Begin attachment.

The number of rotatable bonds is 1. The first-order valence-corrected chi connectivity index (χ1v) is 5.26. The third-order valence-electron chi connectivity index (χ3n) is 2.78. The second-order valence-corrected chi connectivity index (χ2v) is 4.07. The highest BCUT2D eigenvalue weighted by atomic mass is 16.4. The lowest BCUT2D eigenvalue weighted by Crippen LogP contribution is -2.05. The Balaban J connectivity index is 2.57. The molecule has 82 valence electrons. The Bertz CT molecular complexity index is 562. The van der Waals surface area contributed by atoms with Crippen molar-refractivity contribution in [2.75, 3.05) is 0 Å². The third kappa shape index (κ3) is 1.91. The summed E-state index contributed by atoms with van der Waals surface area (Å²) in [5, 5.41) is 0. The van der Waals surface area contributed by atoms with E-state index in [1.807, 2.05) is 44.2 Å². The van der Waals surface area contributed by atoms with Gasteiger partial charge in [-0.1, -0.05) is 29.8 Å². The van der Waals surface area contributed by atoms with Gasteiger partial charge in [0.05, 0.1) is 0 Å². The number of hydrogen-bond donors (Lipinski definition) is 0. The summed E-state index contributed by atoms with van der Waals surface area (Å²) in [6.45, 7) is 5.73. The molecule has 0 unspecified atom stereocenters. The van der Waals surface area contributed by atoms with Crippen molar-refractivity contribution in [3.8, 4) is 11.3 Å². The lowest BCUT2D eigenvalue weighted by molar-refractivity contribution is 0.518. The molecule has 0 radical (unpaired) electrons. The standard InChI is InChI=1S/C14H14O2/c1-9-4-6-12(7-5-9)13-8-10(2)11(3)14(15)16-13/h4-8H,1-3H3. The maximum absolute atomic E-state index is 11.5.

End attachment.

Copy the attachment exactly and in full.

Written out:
The number of rotatable bonds is 1. The first-order valence-corrected chi connectivity index (χ1v) is 5.26. The third-order valence-electron chi connectivity index (χ3n) is 2.78. The second-order valence-corrected chi connectivity index (χ2v) is 4.07. The highest BCUT2D eigenvalue weighted by atomic mass is 16.4. The lowest BCUT2D eigenvalue weighted by Crippen LogP contribution is -2.05. The Balaban J connectivity index is 2.57. The molecule has 82 valence electrons. The Bertz CT molecular complexity index is 562. The van der Waals surface area contributed by atoms with Crippen molar-refractivity contribution in [2.75, 3.05) is 0 Å². The third kappa shape index (κ3) is 1.91. The summed E-state index contributed by atoms with van der Waals surface area (Å²) in [5, 5.41) is 0. The van der Waals surface area contributed by atoms with E-state index in [1.807, 2.05) is 44.2 Å². The van der Waals surface area contributed by atoms with Gasteiger partial charge in [-0.1, -0.05) is 29.8 Å². The van der Waals surface area contributed by atoms with Gasteiger partial charge in [0.05, 0.1) is 0 Å². The number of hydrogen-bond donors (Lipinski definition) is 0. The summed E-state index contributed by atoms with van der Waals surface area (Å²) in [6.45, 7) is 5.73. The molecule has 0 unspecified atom stereocenters. The van der Waals surface area contributed by atoms with Crippen molar-refractivity contribution in [3.8, 4) is 11.3 Å². The lowest BCUT2D eigenvalue weighted by molar-refractivity contribution is 0.518. The molecule has 0 radical (unpaired) electrons. The standard InChI is InChI=1S/C14H14O2/c1-9-4-6-12(7-5-9)13-8-10(2)11(3)14(15)16-13/h4-8H,1-3H3. The maximum absolute atomic E-state index is 11.5.